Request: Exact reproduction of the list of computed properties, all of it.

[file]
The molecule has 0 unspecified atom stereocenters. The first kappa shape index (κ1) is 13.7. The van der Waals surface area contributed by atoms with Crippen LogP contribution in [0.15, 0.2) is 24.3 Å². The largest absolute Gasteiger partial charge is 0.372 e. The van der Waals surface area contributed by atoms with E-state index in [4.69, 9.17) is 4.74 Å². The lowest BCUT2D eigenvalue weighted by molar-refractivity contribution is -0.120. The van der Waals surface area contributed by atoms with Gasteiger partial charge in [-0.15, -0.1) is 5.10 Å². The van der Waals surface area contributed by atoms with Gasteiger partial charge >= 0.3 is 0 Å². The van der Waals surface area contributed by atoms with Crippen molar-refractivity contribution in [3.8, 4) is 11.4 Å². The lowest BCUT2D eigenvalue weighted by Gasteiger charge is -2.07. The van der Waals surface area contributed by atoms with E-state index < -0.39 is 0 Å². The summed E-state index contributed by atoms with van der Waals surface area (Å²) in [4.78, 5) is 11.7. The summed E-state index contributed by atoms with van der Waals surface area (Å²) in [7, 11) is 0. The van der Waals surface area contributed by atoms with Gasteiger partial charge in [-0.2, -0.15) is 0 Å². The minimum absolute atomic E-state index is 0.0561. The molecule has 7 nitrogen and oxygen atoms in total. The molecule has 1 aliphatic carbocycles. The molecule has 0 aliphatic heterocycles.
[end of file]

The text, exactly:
The molecule has 0 unspecified atom stereocenters. The first kappa shape index (κ1) is 13.7. The van der Waals surface area contributed by atoms with Crippen LogP contribution in [0.15, 0.2) is 24.3 Å². The largest absolute Gasteiger partial charge is 0.372 e. The van der Waals surface area contributed by atoms with E-state index in [4.69, 9.17) is 4.74 Å². The lowest BCUT2D eigenvalue weighted by molar-refractivity contribution is -0.120. The van der Waals surface area contributed by atoms with Gasteiger partial charge in [-0.15, -0.1) is 5.10 Å². The van der Waals surface area contributed by atoms with Gasteiger partial charge >= 0.3 is 0 Å². The van der Waals surface area contributed by atoms with Crippen molar-refractivity contribution in [3.8, 4) is 11.4 Å². The lowest BCUT2D eigenvalue weighted by Gasteiger charge is -2.07. The van der Waals surface area contributed by atoms with E-state index < -0.39 is 0 Å². The summed E-state index contributed by atoms with van der Waals surface area (Å²) in [4.78, 5) is 11.7. The summed E-state index contributed by atoms with van der Waals surface area (Å²) in [7, 11) is 0. The van der Waals surface area contributed by atoms with Gasteiger partial charge in [-0.2, -0.15) is 0 Å². The minimum absolute atomic E-state index is 0.0561. The molecule has 7 nitrogen and oxygen atoms in total. The molecule has 1 aliphatic carbocycles. The molecule has 0 aliphatic heterocycles.